Asian shares were mixed on Monday after stocks on Wall Street shook off a weak start to end higher on Wall Street last week despite persisting worries over banks on both sides of the Atlantic.
Coming off a lull in fresh news of troubles over the weekend, benchmarks slipped in Hong Kong, Shanghai, Seoul and Taiwan but rose in Tokyo and Sydney.
US futures gained and oil prices were little changed.
Concerns that higher interest rates are squeezing lenders have revived fears of recession and raised uncertainty about the policies of the Federal Reserve and other central banks.
On Friday, news about Deutsche Bank's credit default swaps was the latest big news to shake the markets.
This is keeping financial stocks pressured with traders on the lookout for any other potential pockets of trouble in the global financial system, Tim Waterer, an analyst at Kohle Capital Markets, said in a commentary.
Given recent market gains, it's fair to say that traders are putting on a brave face despite no assurances that we have seen the last of the banking sector woes, he said.
The managing director of the International Monetary Fund, Kristalina Georgieva, told a conference in Beijing on Sunday that risks to financial stability have risen as interest rates are raised to fight inflation.
She said actions by central banks and other regulators have helped to ease strains on markets, but uncertainty is high, which underscores the need for vigilance.
Chinese markets declined on Monday after the government reported that industrial profits fell nearly 23 per cent in the first two months of the year from a year earlier.
Hong Kong's Hang Seng gave up 0.5 per cent to 19,815.03 and the Shanghai Composite index lost 1.1 per cent to 3,231.28.
Tokyo's Nikkei 225 added 0.4 per cent to 27,501.60 and the Kospi in Seoul shed 0.3 per cent to 2,408.58. Australia's S&P/ASX 200 edged 0.2 per cent higher, to 6,969.20 and the Sensex in Mumbai gained 0.4 per cent.
On Friday, the S&P 500 rose 0.6 per cent, marking its second straight weekly gain, to close at 3,970.99. The Dow Jones Industrial Average added 0.4 per cent to 32,237.53 and the Nasdaq composite climbed 0.3 per cent to 11,823.96. The Russell 2000 index rose 0.9 per cent to 1,734.92.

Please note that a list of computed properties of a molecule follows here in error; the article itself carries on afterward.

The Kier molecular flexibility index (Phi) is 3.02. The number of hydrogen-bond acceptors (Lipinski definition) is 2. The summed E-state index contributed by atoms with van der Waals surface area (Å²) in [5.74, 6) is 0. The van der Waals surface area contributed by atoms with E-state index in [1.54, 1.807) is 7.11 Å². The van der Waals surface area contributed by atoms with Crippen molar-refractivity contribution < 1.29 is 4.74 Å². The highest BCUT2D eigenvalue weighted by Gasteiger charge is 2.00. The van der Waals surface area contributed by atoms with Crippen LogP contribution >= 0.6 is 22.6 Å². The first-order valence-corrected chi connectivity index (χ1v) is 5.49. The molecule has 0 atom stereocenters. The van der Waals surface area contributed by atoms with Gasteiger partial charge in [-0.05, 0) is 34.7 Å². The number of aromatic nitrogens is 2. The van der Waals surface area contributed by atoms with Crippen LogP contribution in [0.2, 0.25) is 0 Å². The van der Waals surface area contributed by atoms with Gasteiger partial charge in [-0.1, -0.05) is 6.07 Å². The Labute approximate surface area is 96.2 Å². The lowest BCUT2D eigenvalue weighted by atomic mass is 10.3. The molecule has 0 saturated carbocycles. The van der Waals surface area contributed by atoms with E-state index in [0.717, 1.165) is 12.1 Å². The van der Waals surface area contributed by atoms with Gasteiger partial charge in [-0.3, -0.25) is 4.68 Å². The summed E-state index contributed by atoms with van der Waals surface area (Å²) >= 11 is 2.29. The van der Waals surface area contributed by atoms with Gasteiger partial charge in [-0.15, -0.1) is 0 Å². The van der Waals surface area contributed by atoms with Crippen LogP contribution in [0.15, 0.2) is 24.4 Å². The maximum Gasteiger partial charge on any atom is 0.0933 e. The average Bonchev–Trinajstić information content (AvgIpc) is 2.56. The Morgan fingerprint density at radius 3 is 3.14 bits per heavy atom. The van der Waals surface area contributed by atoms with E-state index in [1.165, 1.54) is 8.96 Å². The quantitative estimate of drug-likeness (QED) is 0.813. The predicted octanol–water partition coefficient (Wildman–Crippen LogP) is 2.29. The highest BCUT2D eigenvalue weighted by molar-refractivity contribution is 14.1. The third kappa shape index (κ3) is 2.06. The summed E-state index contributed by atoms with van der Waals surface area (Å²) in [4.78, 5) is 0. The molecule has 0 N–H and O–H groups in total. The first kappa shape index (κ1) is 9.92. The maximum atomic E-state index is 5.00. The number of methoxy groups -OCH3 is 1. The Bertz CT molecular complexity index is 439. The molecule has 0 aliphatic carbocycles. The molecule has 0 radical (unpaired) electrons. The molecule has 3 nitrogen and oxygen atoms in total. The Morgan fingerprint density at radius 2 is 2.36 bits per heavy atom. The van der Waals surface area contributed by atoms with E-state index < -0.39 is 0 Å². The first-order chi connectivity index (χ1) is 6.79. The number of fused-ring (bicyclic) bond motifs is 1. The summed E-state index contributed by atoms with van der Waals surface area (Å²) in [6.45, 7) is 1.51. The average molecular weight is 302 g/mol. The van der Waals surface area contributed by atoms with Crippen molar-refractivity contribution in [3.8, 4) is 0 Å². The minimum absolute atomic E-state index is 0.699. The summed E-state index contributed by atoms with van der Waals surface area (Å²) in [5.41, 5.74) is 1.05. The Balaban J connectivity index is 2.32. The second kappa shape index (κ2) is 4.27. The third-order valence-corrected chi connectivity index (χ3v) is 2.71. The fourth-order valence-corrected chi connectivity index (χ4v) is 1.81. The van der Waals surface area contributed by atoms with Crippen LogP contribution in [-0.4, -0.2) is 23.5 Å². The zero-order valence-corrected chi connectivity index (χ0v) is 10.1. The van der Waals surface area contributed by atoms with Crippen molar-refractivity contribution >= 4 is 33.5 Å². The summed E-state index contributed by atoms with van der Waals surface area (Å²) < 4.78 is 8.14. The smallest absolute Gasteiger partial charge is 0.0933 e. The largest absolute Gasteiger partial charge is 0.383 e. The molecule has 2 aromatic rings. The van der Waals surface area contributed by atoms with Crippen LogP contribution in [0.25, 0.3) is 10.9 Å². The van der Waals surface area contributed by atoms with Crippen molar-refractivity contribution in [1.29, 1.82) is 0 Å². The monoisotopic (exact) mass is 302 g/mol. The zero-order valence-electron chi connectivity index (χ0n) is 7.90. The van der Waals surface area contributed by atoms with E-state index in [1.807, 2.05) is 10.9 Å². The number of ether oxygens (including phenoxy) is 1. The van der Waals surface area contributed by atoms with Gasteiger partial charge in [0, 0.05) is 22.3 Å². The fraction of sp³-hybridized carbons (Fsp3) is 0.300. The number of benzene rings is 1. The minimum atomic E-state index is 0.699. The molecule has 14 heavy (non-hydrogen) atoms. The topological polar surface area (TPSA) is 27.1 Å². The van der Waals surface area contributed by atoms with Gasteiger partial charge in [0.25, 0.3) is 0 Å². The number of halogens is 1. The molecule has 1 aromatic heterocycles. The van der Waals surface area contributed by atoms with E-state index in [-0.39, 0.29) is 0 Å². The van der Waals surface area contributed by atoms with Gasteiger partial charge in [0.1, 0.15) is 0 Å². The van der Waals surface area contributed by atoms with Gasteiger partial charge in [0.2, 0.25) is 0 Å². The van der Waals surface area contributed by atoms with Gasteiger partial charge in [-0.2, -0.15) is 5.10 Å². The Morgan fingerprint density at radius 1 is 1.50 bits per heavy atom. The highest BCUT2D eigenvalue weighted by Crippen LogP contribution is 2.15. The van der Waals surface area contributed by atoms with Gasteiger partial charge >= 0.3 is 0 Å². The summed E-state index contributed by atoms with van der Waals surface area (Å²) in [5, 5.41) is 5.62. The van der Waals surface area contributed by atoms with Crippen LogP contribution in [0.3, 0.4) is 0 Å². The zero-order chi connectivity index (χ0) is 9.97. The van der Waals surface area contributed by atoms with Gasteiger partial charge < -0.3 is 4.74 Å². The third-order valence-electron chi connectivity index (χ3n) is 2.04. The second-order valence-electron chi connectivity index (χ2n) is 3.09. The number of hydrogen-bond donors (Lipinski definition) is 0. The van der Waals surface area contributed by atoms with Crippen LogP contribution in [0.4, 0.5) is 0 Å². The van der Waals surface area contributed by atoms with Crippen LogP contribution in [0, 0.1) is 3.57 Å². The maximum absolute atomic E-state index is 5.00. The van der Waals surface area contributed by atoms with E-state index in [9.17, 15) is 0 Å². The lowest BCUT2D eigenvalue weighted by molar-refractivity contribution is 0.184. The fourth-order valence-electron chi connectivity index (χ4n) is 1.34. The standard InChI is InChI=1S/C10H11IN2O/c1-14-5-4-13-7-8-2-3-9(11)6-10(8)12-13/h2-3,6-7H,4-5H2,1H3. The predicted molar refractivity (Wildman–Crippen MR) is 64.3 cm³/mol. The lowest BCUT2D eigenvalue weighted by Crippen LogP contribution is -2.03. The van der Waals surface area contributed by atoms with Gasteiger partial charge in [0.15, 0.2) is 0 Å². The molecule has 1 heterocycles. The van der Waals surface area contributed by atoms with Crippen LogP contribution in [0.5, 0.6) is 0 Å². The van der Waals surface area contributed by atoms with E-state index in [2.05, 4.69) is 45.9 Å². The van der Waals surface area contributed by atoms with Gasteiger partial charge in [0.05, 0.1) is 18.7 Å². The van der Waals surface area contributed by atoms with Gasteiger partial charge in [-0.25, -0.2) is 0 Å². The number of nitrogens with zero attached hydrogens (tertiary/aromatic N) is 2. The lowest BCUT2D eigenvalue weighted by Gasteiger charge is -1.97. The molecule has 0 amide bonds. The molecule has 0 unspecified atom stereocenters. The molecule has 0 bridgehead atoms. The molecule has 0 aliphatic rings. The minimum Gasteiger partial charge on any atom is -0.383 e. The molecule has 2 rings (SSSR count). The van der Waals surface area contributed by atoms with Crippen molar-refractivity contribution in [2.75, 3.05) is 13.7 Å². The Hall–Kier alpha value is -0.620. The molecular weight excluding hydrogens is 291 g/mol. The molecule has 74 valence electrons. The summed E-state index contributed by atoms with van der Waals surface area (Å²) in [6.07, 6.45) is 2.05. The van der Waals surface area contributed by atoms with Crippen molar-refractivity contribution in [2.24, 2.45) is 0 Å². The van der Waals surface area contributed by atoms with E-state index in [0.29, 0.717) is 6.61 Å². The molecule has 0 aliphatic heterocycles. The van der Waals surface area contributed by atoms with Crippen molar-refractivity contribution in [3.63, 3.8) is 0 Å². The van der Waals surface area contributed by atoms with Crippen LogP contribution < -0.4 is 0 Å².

Investors are focused on what the Federal Reserve and other central banks will do with interest rates going forward after the recent spate of turmoil in the banking sector.
Deutsche Bank's stock tumbled 8.5 per cent in Germany on Friday and shares of other major European banks suffered smaller declines. Earlier this month, shares of and faith in Swiss bank Credit Suisse, which has its own unique set of troubles, fell so much that regulators brokered a takeover of it by rival UBS.
The second-and third-largest US bank failures in history earlier this month, of Silicon Valley Bank and Signature Bank, have cast a harsher spotlight across the entire banking industry. Investors have zeroed in on smaller and midsized banks, the ones below in size of the too-big-to-fail banks and seen as greater risks.
Pressure on lenders could hinder lending to small and midsized businesses across the country. That in turn could lead to less hiring, a weaker economy and a higher potential for a recession that many economists already saw as likely.
Friday's reports on the economy came in mixed, with orders for long-lasting manufactured goods slower last month than economists expected while business activity showed the fastest uptick in almost a year, according to a preliminary report from S&P Global.
In another trading, US benchmark crude oil picked up 2 cents to USD 69.28 per barrel in electronic trading on the New York Mercantile Exchange. It lost 70 cents to USD 69.26 on Friday.
Brent crude, the pricing basis for international trading, lost 3 cents to USD 74.55 in London.
The US dollar rose to 130.64 Japanese yen from 130.57 yen. The euro weakened to USD 1.0771 from USD 1.0774.